Last week we wrote about how prosecutors in Indiana were threatening
to file criminal
charges against Redbox execs unless the company agreed to remove R-rated movies from its kiosks. The whole thing was instigated by brick-and-mortar video stores who didn't like competing with Redbox's $1 video rentals. However, as news spread about this threat, it seems that the residents of that county raised their voices and let the prosecutor know they wanted to keep their Redbox
and its R-rated movies. The prosecutor noted that the standard for whether this was a problem was "community standards," and the community made it loud and clear to him that they wanted the Redbox kiosks to stay:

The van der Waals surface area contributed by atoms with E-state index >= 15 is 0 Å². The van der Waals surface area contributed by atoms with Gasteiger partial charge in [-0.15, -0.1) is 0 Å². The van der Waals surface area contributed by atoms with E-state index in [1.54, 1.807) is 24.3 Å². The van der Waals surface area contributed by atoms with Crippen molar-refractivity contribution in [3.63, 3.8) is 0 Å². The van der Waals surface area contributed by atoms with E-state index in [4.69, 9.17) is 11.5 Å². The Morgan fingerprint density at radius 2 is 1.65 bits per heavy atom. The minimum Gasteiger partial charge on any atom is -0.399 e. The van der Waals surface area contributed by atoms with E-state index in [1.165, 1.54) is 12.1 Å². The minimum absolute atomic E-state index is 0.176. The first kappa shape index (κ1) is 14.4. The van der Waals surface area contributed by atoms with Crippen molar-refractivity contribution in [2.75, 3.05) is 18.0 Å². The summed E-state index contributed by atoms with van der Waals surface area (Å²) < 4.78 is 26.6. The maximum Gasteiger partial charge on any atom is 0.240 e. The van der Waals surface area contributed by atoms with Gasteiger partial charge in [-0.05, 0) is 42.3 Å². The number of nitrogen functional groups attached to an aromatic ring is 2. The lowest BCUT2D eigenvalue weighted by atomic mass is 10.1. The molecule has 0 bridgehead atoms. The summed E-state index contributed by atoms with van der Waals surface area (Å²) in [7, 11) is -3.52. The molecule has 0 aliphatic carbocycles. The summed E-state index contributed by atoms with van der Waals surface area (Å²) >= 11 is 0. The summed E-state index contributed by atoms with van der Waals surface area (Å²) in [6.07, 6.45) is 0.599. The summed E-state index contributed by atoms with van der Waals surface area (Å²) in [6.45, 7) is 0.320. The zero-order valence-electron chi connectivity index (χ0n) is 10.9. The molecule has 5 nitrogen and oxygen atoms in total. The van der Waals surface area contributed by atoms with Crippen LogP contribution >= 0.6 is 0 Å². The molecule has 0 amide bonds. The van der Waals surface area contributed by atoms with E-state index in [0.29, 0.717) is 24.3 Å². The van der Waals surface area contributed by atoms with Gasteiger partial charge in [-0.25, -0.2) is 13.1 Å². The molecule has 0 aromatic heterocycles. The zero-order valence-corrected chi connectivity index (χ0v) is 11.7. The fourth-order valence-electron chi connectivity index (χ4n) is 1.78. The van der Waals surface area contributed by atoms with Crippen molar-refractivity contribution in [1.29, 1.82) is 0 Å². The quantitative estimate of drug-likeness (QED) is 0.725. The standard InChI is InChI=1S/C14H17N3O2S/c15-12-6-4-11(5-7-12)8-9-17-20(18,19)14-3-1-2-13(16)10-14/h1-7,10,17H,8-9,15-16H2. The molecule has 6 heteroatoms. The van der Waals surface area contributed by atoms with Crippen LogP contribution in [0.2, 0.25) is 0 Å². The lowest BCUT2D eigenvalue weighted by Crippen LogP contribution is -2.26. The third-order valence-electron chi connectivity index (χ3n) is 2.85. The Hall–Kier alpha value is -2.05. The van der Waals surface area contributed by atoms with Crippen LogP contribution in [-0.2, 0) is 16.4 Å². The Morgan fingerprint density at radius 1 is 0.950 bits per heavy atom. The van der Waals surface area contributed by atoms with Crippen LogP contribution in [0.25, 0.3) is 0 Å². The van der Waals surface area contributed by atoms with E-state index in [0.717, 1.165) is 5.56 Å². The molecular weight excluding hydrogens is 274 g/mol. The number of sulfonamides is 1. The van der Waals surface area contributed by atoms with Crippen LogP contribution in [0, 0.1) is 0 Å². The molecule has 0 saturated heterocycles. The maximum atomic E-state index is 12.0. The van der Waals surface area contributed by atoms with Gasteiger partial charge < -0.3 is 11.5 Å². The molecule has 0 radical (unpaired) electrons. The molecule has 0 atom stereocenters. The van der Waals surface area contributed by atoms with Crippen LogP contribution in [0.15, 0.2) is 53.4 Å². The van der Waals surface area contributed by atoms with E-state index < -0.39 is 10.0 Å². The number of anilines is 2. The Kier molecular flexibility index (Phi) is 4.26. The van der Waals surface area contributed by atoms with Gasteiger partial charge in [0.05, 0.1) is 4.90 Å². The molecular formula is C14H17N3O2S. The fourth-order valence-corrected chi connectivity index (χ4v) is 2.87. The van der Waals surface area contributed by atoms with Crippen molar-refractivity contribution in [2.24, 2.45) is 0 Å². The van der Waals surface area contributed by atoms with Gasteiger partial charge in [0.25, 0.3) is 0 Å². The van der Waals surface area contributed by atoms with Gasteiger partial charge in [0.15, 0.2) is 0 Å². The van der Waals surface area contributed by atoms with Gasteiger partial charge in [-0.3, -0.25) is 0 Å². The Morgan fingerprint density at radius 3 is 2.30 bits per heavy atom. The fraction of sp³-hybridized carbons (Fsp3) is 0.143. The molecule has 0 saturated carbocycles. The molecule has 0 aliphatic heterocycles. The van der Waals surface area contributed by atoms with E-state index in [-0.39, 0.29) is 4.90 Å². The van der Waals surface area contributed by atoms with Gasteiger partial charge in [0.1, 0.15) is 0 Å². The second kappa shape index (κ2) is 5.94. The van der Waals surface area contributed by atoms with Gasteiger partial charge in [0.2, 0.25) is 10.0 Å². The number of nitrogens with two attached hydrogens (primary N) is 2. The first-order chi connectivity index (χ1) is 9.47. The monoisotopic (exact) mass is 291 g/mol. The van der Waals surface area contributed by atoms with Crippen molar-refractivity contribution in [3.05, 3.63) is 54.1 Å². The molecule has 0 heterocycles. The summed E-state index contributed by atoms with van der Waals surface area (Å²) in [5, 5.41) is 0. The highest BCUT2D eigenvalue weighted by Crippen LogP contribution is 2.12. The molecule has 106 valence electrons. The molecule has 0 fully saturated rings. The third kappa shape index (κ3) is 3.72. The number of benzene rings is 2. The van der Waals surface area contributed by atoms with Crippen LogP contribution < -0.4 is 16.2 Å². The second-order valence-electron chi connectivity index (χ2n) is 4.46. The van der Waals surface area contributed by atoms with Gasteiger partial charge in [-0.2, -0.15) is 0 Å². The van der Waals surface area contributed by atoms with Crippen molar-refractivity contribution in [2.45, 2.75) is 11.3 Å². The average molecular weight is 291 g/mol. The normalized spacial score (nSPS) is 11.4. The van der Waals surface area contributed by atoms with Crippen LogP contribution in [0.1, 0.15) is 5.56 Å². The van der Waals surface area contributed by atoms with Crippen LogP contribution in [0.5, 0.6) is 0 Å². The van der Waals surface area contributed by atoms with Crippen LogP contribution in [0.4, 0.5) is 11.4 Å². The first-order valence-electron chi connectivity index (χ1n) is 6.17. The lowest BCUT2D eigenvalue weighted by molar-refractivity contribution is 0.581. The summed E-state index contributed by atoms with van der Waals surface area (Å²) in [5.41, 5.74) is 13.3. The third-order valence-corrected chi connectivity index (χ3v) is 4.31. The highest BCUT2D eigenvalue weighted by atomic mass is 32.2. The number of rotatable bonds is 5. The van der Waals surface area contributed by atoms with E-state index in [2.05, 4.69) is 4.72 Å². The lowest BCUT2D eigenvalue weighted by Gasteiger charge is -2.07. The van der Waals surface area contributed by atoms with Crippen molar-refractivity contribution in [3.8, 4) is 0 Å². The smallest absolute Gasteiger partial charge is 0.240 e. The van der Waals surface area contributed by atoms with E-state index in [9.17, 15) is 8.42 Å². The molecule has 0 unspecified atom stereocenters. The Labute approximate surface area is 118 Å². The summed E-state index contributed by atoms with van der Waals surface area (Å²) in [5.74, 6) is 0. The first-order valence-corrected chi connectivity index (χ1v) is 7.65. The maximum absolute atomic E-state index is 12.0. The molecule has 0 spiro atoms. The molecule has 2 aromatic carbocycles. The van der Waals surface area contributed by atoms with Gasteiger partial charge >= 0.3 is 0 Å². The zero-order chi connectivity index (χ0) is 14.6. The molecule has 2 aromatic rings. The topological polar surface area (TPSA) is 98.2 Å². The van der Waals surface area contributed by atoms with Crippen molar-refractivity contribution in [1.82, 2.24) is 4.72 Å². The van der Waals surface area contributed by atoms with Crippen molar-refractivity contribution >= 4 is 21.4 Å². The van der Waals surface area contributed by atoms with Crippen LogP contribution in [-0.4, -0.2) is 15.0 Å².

"It's not an exact barometer -- I didn't take a poll -- but it just seemed pretty clear to me that the community would not be behind the prosecution of this," Stan Levco said during Friday's news conference.
While it's good that he's backed down, I'm still not sure which is more troubling, that he initiated the threats at the behest of competitors, or that public outcry alone was enough to get him to back down.